A rupture of buckled steel pipes on the tensile side of a cross-section is studied in this paper as the most plausible case of ultimate failure for the pressurized buried pipelines under monotonically increasing curvature. Finite element simulation of full-scale bending tests on two pressurized X80 pipes with different yield-to-tensile strength (Y/T) ratios were conducted. The Y/T ratio and internal pressure were identified as the crucial factors that have a coupled effect on the ultimate failure mode of buckled pipes. That is, the high values of Y/T ratio and internal pressure mutually trigger the rupture of buckled pipes on the opposite side of the wrinkling.
Steel pipelines are so ductile and can accommodate a large amount of post-buckling deformations while preserving their operational safety and structural integrity. To benefit from this outstanding quality and prevent the buckled (wrinkled) pipelines from premature rupture, the postbuckling behavior of the steel pipes should be well understood.
Rupture is one of the major failure limits to the integrity of pipelines that endangers the environment as well as the public safety and property. Comprehensive experimental and numerical studies on the fracture of buckled steel pipes (Das, 2003; Sen, 2006; Mohajer Rahbari, 2017) show that under increased monotonic curvature, successive buckles (wrinkling) are formed on the compressive side of the wall, and the occurrence of rupture at the wrinkling location is unlikely because of the ductile nature of steel material. Rupture of wrinkling can occur once buried pipelines are subject to a very rare and changing boundary conditions accompanied by extremely large plastic deformations toward tearing the wrinkled wall (Ahmed, 2011). However, experiments have shown that the increasing curvature can easily trigger the postbuckling rupture of the tensile wall on the opposite side of the wrinkling (Sen, 2006; Mitsuya et al., 2008; Tajika and Suzuki, 2009; Igi et al., 2011; Tajika et al., 2011; Mitsuya and Motohashi, 2013; Mitsuya and Sakanoue, 2015). This mode of failure seems very likely to be the rupture limit of the wrinkled pipes, as it occurs following the same regime of monotonic bending deformations that have previously made the pipe buckle.
Das, Sreekanta (Department of Civil and Environmental Engineering, University of Windsor, Windsor, Ontario, Canada) | Cheng, J.J. Roger (Department of Civil and Environmental Engineering, University of Alberta, Alberta, Canada) | Murray, David W. (Department of Civil and Environmental Engineering, University of Alberta, Alberta, Canada)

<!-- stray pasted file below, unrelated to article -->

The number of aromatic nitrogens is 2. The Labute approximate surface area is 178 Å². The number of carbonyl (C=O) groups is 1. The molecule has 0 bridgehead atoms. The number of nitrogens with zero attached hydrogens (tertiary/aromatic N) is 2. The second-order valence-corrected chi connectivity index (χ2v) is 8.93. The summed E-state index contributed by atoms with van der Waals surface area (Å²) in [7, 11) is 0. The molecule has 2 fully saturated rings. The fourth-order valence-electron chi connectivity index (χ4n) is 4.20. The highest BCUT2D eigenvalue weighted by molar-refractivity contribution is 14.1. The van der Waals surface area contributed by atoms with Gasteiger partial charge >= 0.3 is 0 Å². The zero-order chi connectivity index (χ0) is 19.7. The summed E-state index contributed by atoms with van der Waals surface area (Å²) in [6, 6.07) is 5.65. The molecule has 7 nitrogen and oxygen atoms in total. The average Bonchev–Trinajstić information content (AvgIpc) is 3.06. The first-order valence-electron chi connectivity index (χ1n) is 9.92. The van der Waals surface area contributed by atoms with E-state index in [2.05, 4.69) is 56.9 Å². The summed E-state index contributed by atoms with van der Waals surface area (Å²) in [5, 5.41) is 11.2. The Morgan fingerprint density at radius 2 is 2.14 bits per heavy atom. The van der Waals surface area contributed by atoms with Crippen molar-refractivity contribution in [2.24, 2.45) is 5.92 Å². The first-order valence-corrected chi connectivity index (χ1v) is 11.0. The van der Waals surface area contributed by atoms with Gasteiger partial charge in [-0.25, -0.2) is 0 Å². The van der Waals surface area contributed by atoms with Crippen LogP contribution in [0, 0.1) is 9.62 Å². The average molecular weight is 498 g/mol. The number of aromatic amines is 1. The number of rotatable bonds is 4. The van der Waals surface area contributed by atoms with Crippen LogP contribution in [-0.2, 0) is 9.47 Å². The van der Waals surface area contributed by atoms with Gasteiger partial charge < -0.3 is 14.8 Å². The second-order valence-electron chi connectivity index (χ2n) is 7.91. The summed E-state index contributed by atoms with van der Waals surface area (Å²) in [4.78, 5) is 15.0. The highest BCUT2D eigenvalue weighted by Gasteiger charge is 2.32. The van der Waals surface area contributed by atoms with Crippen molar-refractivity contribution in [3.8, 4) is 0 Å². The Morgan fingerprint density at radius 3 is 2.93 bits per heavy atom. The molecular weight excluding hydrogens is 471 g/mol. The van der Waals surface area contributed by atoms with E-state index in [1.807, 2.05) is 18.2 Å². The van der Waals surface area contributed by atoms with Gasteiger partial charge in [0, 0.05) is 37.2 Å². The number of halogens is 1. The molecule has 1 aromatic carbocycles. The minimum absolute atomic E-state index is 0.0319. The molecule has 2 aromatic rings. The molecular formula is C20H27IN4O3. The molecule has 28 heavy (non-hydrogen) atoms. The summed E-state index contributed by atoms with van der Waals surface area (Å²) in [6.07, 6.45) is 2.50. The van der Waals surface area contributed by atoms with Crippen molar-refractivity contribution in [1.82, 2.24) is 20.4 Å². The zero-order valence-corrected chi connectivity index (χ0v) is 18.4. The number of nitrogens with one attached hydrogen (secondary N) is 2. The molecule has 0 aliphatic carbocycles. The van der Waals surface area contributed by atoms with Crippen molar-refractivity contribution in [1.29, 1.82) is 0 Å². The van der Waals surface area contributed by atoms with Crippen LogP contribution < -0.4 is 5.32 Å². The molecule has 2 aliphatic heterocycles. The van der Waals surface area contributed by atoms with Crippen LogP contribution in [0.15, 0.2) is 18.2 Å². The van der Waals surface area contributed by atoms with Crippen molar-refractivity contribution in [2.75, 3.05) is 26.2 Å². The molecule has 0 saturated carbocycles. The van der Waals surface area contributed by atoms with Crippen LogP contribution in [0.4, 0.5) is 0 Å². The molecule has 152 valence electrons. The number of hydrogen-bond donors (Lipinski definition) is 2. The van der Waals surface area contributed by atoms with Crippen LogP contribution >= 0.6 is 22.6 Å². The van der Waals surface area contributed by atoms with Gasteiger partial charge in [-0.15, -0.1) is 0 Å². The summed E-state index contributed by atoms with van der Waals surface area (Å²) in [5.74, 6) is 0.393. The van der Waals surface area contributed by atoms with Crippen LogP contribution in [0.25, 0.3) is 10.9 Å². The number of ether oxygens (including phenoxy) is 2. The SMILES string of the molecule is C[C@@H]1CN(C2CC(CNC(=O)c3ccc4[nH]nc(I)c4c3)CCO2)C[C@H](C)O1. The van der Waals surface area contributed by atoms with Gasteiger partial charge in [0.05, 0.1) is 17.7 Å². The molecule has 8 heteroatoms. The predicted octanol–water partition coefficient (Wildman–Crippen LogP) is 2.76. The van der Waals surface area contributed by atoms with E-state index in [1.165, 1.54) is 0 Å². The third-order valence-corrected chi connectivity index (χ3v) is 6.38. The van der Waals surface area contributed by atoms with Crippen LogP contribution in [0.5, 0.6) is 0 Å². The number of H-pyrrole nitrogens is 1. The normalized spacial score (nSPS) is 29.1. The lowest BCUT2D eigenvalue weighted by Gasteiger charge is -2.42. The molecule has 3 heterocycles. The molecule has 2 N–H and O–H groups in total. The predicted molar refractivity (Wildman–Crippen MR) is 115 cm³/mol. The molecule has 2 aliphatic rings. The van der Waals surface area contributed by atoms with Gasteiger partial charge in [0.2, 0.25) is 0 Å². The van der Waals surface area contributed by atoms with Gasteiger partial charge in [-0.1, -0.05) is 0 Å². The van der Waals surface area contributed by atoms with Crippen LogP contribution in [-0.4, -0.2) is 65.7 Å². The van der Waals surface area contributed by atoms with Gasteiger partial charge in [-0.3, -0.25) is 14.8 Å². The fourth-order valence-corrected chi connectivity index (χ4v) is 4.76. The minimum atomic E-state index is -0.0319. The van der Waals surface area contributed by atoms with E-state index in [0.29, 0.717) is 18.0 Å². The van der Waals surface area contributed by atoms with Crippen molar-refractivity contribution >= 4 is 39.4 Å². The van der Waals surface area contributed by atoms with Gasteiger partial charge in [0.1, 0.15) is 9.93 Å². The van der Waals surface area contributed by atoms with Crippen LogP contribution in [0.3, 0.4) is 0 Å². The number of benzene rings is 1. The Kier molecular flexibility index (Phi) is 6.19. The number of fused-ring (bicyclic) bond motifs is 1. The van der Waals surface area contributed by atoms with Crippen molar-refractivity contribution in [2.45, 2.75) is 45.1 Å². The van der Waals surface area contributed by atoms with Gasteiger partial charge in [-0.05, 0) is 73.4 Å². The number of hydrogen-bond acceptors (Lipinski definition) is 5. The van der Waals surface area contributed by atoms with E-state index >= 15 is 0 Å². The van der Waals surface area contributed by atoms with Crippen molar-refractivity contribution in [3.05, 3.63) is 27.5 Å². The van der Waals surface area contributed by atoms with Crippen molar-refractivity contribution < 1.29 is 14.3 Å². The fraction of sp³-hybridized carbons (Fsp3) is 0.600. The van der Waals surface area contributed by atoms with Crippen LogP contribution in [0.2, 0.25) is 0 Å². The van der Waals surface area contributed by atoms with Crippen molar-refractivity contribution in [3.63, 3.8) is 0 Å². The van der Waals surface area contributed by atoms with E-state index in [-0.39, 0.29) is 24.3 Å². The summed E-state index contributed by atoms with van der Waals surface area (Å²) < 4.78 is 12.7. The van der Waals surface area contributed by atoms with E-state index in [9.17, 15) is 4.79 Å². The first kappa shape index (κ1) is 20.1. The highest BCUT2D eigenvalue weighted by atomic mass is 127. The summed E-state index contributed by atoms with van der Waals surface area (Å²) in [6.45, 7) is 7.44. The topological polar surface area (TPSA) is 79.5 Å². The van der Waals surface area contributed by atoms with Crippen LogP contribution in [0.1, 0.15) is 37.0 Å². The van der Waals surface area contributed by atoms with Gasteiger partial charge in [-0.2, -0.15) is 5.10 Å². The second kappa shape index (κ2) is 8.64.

An experimental study based on limited full-scale tests on a 305-mm-diameter wrinkled gas/oil pipeline indicates that the integrity of this pipeline is severely threatened and fracture may occur quickly if it is subjected to cyclic load-deformations. However, this kind of test is extremely time-consuming and expensive, so that an experimental study is not a realistic solution for understanding the behavior and assessing the risk associated with every scenario of wrinkled pipelines in the field. This work was then undertaken to develop an accurate numerical model for better understanding the post-wrinkling behavior and predicting the remaining fracture life of field wrinkled steel pipelines subjected to cyclic deformations.
The oil and gas industry in North America uses steel pipelines as the primary mode for transporting natural gas, crude oil and various petroleum products. In Canada alone, about 700,000 km of energy pipelines are in operation (Yukon Government, 2006). Many additional pipeline projects are underway, especially in West Canada and Alaska, such as the Mackenzie Gas Project and the Alaska Highway Pipeline. Field observations of buried energy pipelines indicate that the subsurface geotechnical movements with or without thermal loads can introduce large forces and displacements on these pipelines, resulting in localized curvature, strains and associated deformations in the pipe wall (Yoosef-Ghodsi et al., 1995; Jayadevan et al., 2004). Often the local deformations of the pipe wall result in local buckling of the pipe wall (called wrinkling) and, in its post-buckling range of response, local buckles (wrinkles) in the pipe wall grow under sustained deformations. The wrinkling usually occurs under the combinations of internal pressure, axial load, and with or without bending moment (Yoosef-Ghodsi et al., 1995; Doreyet al., 1999; Bai et al., 2000).